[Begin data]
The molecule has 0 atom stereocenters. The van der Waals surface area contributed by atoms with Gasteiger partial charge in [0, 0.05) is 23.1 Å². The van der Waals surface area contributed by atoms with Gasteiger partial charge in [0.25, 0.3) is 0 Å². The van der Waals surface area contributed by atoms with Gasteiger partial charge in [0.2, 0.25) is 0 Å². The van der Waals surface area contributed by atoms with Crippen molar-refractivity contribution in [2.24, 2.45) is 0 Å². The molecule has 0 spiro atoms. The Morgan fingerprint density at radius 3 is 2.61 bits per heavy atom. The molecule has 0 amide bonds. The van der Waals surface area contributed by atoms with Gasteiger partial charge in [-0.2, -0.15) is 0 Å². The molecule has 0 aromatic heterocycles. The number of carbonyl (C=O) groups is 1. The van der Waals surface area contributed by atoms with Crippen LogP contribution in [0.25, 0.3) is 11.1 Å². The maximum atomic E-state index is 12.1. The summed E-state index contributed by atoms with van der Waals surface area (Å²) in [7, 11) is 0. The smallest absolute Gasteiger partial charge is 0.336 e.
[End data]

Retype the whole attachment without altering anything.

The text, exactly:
The molecule has 0 atom stereocenters. The van der Waals surface area contributed by atoms with Gasteiger partial charge in [0, 0.05) is 23.1 Å². The van der Waals surface area contributed by atoms with Gasteiger partial charge in [0.25, 0.3) is 0 Å². The van der Waals surface area contributed by atoms with Gasteiger partial charge in [0.2, 0.25) is 0 Å². The van der Waals surface area contributed by atoms with Crippen molar-refractivity contribution in [2.24, 2.45) is 0 Å². The molecule has 0 spiro atoms. The Morgan fingerprint density at radius 3 is 2.61 bits per heavy atom. The molecule has 0 amide bonds. The van der Waals surface area contributed by atoms with Gasteiger partial charge in [-0.2, -0.15) is 0 Å². The molecule has 0 aromatic heterocycles. The number of carbonyl (C=O) groups is 1. The van der Waals surface area contributed by atoms with Crippen LogP contribution in [0.25, 0.3) is 11.1 Å². The maximum atomic E-state index is 12.1. The summed E-state index contributed by atoms with van der Waals surface area (Å²) in [7, 11) is 0. The smallest absolute Gasteiger partial charge is 0.336 e.